Technique Directs Immune Cells to Target Leukemia
New York, NY - A type of targeted immunotherapy induced remission in adults with an aggressive form of leukemia that had relapsed in 5 patients. The early results of this ongoing trial highlight the potential of the approach.
When adult patients with B-cell acute lymphoblastic leukemia (ALL) have remission followed by relapse, the prognosis is poor. Standard treatment uses chemotherapy to kill cancer cells, followed by a transplant of bone marrow stem cells to replace blood-forming cells destroyed by the chemotherapy.
Targeted immunotherapy has proven effective against less aggressive B-cell tumors. This technique directs the patient’s own immune system to attack cancer cells. The researchers first remove T cells from the patient. These cells are genetically modified to produce an artificial receptor that can latch onto B cells and trigger their destruction. The modified T cells are then infused back into the patient.
As the technique showed success in targeting other types of B-cell tumors, a team led by Drs. Michel Sadelain and Renier J. Brentjens at the Memorial Sloan-Kettering Cancer Center set out to test it in people with relapsed B-cell ALL. The receptor they added to the patients’ T cells was a chimeric antigen receptor (CAR) designed to target a protein called CD19 found on the surface of B cells. Their phase I clinical trial results appeared in Science Translational Medicine.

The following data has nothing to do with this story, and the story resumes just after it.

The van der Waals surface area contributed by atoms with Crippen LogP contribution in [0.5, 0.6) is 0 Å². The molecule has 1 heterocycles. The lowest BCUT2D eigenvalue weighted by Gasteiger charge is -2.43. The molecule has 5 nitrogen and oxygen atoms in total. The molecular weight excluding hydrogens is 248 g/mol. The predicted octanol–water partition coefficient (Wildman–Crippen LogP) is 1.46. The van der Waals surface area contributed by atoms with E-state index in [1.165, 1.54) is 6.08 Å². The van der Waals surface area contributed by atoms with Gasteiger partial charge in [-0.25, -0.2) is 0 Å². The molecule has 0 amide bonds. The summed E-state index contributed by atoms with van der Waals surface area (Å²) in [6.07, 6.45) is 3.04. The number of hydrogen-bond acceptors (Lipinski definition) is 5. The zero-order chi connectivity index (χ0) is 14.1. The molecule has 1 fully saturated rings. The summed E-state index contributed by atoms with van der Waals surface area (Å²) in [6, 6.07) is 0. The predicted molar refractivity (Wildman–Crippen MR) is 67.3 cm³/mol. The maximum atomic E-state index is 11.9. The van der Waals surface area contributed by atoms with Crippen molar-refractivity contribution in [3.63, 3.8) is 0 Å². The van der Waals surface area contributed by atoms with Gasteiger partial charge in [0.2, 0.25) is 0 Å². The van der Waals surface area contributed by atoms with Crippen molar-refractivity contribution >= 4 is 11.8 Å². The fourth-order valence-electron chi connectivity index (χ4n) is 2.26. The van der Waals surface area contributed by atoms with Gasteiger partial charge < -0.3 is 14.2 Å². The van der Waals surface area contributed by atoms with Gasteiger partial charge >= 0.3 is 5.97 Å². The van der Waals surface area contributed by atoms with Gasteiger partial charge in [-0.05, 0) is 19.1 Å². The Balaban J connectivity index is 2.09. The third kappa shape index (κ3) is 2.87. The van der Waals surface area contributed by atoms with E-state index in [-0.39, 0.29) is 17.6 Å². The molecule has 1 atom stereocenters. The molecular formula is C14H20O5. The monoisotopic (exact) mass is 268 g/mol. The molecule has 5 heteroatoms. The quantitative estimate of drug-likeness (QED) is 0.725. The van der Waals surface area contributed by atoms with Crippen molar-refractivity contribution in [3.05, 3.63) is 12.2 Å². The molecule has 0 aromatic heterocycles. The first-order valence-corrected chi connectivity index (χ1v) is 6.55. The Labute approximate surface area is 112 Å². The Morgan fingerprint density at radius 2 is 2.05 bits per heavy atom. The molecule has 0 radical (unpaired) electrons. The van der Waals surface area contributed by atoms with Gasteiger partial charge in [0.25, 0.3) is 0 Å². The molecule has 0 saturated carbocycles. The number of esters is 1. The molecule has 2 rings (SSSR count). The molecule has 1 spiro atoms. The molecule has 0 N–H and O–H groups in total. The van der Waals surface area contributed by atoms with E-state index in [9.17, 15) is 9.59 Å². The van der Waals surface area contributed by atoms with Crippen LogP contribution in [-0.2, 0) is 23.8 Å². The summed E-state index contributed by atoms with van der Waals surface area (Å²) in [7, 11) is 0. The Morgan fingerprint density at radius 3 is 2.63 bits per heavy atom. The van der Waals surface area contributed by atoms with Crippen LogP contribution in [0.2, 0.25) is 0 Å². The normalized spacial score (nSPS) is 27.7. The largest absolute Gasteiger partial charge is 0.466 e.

The researchers found that all 5 of the patients who received the therapy were in complete remission within weeks of the CAR-modified T-cell infusion. Three patients were able to receive bone marrow transplants 1 to 4 months after the cell transfer therapy and were still in remission up to 2 years later. One patient was unable to receive a stem cell transplant after the targeted therapy and relapsed. Another died while in remission of complications likely unrelated to the therapy. Continue>
Posted in: Specialties | December 9, 2016
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